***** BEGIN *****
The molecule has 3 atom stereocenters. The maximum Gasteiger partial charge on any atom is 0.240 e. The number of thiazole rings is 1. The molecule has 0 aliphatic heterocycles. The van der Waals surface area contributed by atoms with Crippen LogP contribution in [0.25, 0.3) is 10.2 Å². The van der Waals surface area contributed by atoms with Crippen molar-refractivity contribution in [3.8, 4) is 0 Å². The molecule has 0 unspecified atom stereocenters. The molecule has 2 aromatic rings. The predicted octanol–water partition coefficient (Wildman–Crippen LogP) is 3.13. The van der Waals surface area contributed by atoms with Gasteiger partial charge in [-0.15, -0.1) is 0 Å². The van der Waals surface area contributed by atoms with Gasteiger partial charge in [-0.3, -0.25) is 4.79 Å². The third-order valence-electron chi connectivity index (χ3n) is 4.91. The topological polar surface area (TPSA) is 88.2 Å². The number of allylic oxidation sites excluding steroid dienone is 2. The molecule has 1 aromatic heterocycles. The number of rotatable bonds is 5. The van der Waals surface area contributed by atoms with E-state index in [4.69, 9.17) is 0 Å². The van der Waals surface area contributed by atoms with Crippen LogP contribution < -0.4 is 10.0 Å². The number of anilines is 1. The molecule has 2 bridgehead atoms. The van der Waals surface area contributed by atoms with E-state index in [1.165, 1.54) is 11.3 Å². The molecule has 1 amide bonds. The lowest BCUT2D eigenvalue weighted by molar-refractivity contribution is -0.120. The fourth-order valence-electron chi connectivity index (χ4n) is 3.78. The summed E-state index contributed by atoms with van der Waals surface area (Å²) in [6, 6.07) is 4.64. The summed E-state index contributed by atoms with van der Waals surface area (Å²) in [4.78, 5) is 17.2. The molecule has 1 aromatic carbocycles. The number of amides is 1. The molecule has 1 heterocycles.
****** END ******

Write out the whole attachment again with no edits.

The molecule has 3 atom stereocenters. The maximum Gasteiger partial charge on any atom is 0.240 e. The number of thiazole rings is 1. The molecule has 0 aliphatic heterocycles. The van der Waals surface area contributed by atoms with Crippen LogP contribution in [0.25, 0.3) is 10.2 Å². The van der Waals surface area contributed by atoms with Crippen molar-refractivity contribution in [3.8, 4) is 0 Å². The molecule has 0 unspecified atom stereocenters. The molecule has 2 aromatic rings. The predicted octanol–water partition coefficient (Wildman–Crippen LogP) is 3.13. The van der Waals surface area contributed by atoms with Gasteiger partial charge in [-0.15, -0.1) is 0 Å². The van der Waals surface area contributed by atoms with Gasteiger partial charge in [-0.3, -0.25) is 4.79 Å². The third-order valence-electron chi connectivity index (χ3n) is 4.91. The topological polar surface area (TPSA) is 88.2 Å². The number of allylic oxidation sites excluding steroid dienone is 2. The molecule has 1 aromatic heterocycles. The number of rotatable bonds is 5. The van der Waals surface area contributed by atoms with E-state index in [4.69, 9.17) is 0 Å². The van der Waals surface area contributed by atoms with Crippen LogP contribution < -0.4 is 10.0 Å². The number of anilines is 1. The molecule has 2 bridgehead atoms. The van der Waals surface area contributed by atoms with E-state index in [1.165, 1.54) is 11.3 Å². The molecule has 1 amide bonds. The lowest BCUT2D eigenvalue weighted by molar-refractivity contribution is -0.120. The fourth-order valence-electron chi connectivity index (χ4n) is 3.78. The summed E-state index contributed by atoms with van der Waals surface area (Å²) in [6, 6.07) is 4.64. The summed E-state index contributed by atoms with van der Waals surface area (Å²) in [4.78, 5) is 17.2. The molecule has 1 aromatic carbocycles. The number of amides is 1. The molecule has 1 heterocycles.